Symmetry: In and Out of Mathematics
What is it?
In order to explain what symmetry is we need an axis, an imaginary straight line. Symmetry only exists with respect to an axis:
Now that we have an axis we want to know whether or not two images or figures are symmetrical with respect to this axis. To find out there is a very simple trick: we just have to imagine that it is a piece of paper folded in half. If the figures coincide with each other when we fold the paper, then they are symmetrical, and if they don’t coincide, then they aren’t.
We can try an example on real paper. We fold it in half to make the axis for symmetry and with a large marker that bleeds through the paper, we draw the figure we would like – don’t forget to protect the table that you are working on. For example:
Leave the paper to dry and then unfold the paper. The picture has also transferred to the other side and has created two symmetrical figures with respect to the axis. With the paper folded, they coincide exactly.
Another way to understand it is like a reflection in a mirror. A mirror is like an axis of symmetry, and if one image is reflected in a mirror then they are symmetrical and if it is not, then they aren’t.
Symmetry Exercises on Smartick
In the post ”Smartick’s New Contents,” we have added examples of symmetry activities to the sequence. The difficulty varies through the shape of the figures and their orientation on the axis of symmetry. This difficulty increases little by little, facilitating learning and comprehension about this concept. These exercises favor the development of spatial awareness and geometric reasoning.
We have exercises where they need to analyze if two figures are symmetrical:
In others they need to draw symmetrical figures:
Or place a series of dots in a symmetrical way with respect to an oblique axis:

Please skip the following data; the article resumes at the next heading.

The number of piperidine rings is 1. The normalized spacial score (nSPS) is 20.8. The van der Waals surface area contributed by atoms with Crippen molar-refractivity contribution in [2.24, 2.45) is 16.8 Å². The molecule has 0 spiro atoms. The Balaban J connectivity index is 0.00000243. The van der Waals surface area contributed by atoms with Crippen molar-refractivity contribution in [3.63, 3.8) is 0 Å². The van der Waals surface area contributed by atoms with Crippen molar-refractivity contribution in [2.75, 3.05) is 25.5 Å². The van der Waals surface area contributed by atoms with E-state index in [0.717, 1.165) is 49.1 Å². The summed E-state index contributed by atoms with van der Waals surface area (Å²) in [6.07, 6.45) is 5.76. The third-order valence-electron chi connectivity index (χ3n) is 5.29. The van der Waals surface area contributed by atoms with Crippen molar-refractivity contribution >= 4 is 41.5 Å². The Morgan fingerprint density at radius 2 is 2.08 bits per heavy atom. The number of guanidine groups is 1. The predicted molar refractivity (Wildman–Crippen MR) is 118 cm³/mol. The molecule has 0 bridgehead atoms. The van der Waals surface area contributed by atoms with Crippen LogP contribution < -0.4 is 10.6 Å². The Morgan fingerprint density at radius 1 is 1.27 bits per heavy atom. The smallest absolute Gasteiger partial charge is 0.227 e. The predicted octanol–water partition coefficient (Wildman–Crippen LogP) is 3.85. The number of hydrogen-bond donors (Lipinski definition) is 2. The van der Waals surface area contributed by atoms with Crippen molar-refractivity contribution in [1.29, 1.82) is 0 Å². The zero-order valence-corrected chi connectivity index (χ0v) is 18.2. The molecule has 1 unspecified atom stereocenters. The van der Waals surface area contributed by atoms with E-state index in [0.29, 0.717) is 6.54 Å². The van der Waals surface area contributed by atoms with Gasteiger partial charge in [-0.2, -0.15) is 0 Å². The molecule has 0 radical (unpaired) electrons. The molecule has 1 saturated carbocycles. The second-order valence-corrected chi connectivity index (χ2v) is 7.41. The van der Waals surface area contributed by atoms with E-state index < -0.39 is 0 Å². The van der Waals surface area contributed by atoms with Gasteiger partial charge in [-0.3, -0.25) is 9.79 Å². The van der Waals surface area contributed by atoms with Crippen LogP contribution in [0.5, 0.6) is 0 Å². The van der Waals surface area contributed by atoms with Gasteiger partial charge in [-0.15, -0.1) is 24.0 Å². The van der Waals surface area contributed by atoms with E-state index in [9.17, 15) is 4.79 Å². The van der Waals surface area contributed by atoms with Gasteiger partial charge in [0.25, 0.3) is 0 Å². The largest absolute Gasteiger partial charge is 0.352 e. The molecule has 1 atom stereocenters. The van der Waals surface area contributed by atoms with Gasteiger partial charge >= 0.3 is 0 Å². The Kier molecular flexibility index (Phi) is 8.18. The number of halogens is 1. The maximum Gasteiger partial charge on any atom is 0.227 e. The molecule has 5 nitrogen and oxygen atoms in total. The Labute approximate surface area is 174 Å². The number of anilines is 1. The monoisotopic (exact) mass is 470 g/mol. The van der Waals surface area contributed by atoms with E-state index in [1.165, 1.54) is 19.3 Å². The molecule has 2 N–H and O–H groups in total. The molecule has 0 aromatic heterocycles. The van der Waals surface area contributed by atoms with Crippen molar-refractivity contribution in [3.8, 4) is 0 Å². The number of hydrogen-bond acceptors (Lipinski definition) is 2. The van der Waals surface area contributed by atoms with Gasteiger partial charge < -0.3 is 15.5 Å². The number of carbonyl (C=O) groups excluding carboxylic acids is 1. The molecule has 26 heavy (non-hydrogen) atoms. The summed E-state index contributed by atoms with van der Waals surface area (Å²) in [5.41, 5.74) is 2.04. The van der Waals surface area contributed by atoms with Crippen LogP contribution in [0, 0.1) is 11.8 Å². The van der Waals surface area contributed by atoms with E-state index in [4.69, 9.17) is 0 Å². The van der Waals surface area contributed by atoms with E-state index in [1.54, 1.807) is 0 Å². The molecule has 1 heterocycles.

Typical Errors in Symmetry Exercises
Are two figures symmetrical with respect to an axis? There are two mistakes that students often make when faced with this question.
- Thinking that if two figures are identical then they are symmetrical:
To correct this mistake it is useful to think of the grid like a piece of paper that you can fold for an axis of symmetry. If the figures do not coincide when folded, then they are not symmetrical. Another way is to think of the axis as a mirror and if that figure is not reflected, then they are not symmetrical.
- Another common thing that confuses students is thinking that if a figure has a specular reflection then they are symmetrical, regardless of their position with respect to the axis:
We can use the same strategies as before to resolve this mistake. If we fold a piece a paper for an axis of symmetry, and the figures do not coincide and one figure is not a reflection of the other in the mirror of the axis – then these two figures are not symmetrical with respect to the axis.
Symmetry Outside of Mathematics
Symmetry surrounds us and is everywhere:
- In a mirror or a reflection in water: the image reflected is symmetrical to the real image.
- In ourselves: we have a right hand and a left hand, a right ear and a left ear, and each pair is symmetrical. Our body is divided into two symmetrical parts, right and left, with respect to a vertical axis that runs down the center, from our head to our feet.
- The majority of houses and buildings have facades that are symmetrical with respect to a vertical axis.
- Cars, toasters, mobile phones, a glass, a plate, a bottle, the television, the sofa… the majority of everyday objects have one or more axes of symmetry.
- We can also find symmetry in art. Artists use it in painting, sculpture, music and countless other disciplines.
- As well as nature. Most animals and plants have some type of symmetry: bilateral, radial…
If you want to learn more about geometry and mathematics, go to Smartick and try it for free.
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